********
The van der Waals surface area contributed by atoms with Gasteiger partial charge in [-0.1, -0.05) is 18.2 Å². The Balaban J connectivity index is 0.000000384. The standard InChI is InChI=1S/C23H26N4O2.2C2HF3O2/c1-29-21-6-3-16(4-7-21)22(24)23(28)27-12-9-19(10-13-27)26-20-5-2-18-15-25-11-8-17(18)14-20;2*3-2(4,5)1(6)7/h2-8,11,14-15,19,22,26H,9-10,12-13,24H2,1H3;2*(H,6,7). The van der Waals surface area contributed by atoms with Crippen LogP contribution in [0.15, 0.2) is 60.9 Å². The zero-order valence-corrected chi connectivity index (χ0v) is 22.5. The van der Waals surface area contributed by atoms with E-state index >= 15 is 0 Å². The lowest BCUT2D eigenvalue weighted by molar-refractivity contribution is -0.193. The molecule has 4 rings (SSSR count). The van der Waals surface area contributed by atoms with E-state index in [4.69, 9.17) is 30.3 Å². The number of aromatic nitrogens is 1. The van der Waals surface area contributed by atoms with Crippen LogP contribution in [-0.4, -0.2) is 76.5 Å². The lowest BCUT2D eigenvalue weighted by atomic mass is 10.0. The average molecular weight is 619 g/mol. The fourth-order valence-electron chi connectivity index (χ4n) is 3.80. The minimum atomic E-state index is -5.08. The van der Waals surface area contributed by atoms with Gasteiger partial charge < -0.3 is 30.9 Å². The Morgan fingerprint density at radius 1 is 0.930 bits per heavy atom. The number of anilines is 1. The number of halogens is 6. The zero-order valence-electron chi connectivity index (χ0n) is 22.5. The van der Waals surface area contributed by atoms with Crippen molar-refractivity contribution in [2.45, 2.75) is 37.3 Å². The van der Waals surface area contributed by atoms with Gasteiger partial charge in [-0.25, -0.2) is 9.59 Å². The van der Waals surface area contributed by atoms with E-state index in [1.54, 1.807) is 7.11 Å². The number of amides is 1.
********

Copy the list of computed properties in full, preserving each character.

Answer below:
The van der Waals surface area contributed by atoms with Gasteiger partial charge in [-0.1, -0.05) is 18.2 Å². The Balaban J connectivity index is 0.000000384. The standard InChI is InChI=1S/C23H26N4O2.2C2HF3O2/c1-29-21-6-3-16(4-7-21)22(24)23(28)27-12-9-19(10-13-27)26-20-5-2-18-15-25-11-8-17(18)14-20;2*3-2(4,5)1(6)7/h2-8,11,14-15,19,22,26H,9-10,12-13,24H2,1H3;2*(H,6,7). The van der Waals surface area contributed by atoms with Crippen LogP contribution in [0.15, 0.2) is 60.9 Å². The zero-order valence-corrected chi connectivity index (χ0v) is 22.5. The van der Waals surface area contributed by atoms with E-state index >= 15 is 0 Å². The lowest BCUT2D eigenvalue weighted by molar-refractivity contribution is -0.193. The molecule has 4 rings (SSSR count). The van der Waals surface area contributed by atoms with E-state index in [4.69, 9.17) is 30.3 Å². The number of aromatic nitrogens is 1. The van der Waals surface area contributed by atoms with Crippen LogP contribution in [-0.4, -0.2) is 76.5 Å². The lowest BCUT2D eigenvalue weighted by atomic mass is 10.0. The average molecular weight is 619 g/mol. The fourth-order valence-electron chi connectivity index (χ4n) is 3.80. The minimum atomic E-state index is -5.08. The van der Waals surface area contributed by atoms with Gasteiger partial charge < -0.3 is 30.9 Å². The Morgan fingerprint density at radius 1 is 0.930 bits per heavy atom. The number of anilines is 1. The number of halogens is 6. The zero-order valence-electron chi connectivity index (χ0n) is 22.5. The van der Waals surface area contributed by atoms with Crippen molar-refractivity contribution in [2.45, 2.75) is 37.3 Å². The van der Waals surface area contributed by atoms with Gasteiger partial charge in [-0.25, -0.2) is 9.59 Å². The van der Waals surface area contributed by atoms with E-state index in [1.54, 1.807) is 7.11 Å². The number of amides is 1.